Right now, publishers and advertisers have data collaboration firmly on their minds. That’s because collaboration is key to driving the most value from their respective first-party data. And there are good reasons why data clean rooms (DCRs) have been cited as publishers’ best bet for successfully collaborating with advertisers – and their data. However, it’s a challenge to understand how today’s DCR options differ and which one (or more) to select.
Armed with the right DCR, publishers stand to take back control of their customer data and media revenue. Some factors may put publishers at an advantage: percentage of authenticated traffic from logged-in users, breadth and depth of first-party data categories, and overall footprint of data per region. The end goal is to bring as much first-party data, on a common identifier, that is relevant to an advertiser – and to do it in a controlled environment. That’s all necessary to produce a meaningful, useful output.
A needs evaluation
Before unpacking four common DCR categories and how they vary, it is critical to have a clear understanding of your specific needs so that you can make the best choice for your media company (and maximize the value of your data).
Honestly evaluate your organization’s:
- Use case. What are the specific needs of your advertising clients?
- Technical resources. What current staff do I have or need to properly prepare first-party data and execute clean room implementation, analysis, and connectivity into the tech stack?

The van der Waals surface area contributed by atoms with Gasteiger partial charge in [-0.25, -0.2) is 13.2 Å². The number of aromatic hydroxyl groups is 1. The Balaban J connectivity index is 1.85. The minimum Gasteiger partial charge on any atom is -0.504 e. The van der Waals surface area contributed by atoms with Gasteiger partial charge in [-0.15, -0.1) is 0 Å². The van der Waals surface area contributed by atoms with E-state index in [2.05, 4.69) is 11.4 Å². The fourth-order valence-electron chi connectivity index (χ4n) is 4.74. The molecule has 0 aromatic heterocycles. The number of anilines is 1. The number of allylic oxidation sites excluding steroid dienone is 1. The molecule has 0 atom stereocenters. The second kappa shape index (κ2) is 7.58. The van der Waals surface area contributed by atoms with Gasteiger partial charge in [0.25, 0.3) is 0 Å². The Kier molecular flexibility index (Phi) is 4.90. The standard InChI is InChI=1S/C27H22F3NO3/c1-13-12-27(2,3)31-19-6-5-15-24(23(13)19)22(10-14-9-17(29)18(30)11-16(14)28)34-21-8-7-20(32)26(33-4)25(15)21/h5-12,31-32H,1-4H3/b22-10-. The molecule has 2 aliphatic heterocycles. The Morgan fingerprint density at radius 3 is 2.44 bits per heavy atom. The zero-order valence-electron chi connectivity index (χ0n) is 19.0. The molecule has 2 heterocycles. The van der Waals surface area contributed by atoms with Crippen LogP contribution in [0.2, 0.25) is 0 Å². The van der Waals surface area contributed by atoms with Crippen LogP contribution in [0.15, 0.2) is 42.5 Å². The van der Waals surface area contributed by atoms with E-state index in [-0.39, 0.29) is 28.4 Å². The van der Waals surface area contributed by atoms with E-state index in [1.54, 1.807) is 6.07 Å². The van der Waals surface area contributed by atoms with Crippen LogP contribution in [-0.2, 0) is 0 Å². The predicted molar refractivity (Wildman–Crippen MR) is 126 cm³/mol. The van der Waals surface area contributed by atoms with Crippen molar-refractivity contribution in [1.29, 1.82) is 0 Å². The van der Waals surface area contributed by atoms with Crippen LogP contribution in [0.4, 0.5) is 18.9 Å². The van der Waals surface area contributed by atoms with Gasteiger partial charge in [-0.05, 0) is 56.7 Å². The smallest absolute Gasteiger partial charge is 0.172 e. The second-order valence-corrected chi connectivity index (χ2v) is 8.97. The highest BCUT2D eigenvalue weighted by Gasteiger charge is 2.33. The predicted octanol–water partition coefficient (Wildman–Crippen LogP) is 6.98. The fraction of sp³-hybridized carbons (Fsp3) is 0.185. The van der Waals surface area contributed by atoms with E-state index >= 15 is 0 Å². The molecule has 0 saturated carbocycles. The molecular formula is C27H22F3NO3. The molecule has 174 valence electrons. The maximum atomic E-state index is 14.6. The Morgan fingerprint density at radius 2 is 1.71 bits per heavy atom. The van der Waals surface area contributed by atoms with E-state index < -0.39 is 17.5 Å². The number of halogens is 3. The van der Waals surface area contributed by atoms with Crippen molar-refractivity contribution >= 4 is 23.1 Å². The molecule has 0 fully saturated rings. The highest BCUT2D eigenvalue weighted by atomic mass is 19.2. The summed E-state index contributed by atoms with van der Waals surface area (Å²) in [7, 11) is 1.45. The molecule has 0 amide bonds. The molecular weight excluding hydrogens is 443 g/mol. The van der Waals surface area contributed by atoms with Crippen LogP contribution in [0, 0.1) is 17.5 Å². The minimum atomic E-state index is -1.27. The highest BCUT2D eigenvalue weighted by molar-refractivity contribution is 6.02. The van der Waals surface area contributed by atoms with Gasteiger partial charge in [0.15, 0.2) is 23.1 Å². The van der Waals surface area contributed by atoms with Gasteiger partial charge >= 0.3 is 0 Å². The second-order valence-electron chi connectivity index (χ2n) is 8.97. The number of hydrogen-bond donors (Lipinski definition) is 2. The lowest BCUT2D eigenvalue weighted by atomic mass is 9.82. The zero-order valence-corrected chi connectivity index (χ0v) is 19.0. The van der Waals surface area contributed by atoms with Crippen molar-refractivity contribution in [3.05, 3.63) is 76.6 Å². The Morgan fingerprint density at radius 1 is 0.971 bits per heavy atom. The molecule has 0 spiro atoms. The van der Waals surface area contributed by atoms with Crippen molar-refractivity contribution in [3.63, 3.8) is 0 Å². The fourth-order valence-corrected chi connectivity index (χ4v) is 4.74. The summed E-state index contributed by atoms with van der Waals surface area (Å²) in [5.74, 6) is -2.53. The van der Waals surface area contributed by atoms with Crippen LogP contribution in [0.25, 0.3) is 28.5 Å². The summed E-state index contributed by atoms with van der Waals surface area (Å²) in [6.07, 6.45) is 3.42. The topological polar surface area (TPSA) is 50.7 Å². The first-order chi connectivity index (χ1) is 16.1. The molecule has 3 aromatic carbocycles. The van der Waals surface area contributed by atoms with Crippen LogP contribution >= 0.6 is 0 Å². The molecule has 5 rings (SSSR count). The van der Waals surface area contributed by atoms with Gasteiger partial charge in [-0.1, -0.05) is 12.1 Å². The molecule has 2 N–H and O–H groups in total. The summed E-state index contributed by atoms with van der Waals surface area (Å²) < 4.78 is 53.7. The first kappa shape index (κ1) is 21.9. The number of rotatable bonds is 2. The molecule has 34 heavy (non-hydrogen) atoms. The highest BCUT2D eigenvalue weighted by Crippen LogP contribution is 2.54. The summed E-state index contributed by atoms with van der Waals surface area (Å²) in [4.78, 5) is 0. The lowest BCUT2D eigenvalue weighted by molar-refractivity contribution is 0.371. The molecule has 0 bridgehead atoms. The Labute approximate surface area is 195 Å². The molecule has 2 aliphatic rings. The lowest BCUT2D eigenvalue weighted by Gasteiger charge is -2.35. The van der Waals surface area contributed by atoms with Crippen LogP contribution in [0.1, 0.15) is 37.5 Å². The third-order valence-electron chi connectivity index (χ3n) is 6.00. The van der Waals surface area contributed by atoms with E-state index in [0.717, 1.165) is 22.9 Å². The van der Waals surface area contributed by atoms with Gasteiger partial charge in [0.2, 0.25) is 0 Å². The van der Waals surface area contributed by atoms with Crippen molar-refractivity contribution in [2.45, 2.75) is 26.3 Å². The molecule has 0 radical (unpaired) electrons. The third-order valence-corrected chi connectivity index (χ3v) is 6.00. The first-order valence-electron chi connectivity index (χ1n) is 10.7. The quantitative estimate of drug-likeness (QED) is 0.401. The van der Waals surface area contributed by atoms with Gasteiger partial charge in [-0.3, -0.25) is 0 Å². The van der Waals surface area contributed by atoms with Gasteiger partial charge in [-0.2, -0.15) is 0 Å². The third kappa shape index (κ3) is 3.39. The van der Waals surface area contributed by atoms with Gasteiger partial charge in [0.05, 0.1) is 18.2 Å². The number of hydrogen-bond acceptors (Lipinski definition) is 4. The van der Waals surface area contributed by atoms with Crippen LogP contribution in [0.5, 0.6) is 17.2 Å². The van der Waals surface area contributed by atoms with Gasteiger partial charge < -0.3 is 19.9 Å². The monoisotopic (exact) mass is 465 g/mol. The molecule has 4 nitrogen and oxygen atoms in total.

- Time to value. What timelines am I willing to work with, without negatively impacting revenue?
- First-party data. What data do I own? And what volume of it is tied to a hashed email (HEM), mobile ad ID (MAID), or other common identifier?
Categories of digital clean rooms
Ok, now that you have a better understanding of what you really need, here are the four main DCR categories we’ve seen emerge this year along with some tips about which might be best for your needs:
In this variety, the data is stored in a warehouse, then transferred to a clean room for partner collaboration. This is how Snowflake operates – built on Amazon Web Services. Many pubs favor the cloud model, as it reduces both the need to port data sets from one location to another, and the related risk of data leakage. There are opportunities here for technical customization, for a business with the engineering or data science resources to take on the task. Attribution and measurement are a good use case for this category.
Some Big Tech platforms offer their own DCRs – Google’s Ads Data Hub, for example – while also partnering with other tech providers’ clean rooms. Walled gardens may offer straightforward implementation for businesses with limited tech resources. They may also provide some flexibility for publishers and advertisers to work with the data sets and partners they want – but any customizations may demand an assist from a data scientist. Keep in mind walled gardens are often resistant to move data from their own respective ecosystems, after participants port it over. Use cases for advertisers include activation, suppression, and measurement.
Here, participants onboard their data and use one of several available common identifiers to collaborate. In some cases, a participant can bring in another partner to collaborate without paying extra fees. Data collaborations allow for activation in environments outside of a walled garden – a feature walled gardens themselves don’t offer. They deliver user-friendly implementation, and advertiser use cases include data analysis, data enrichment, and activation via monetization of a desired audience.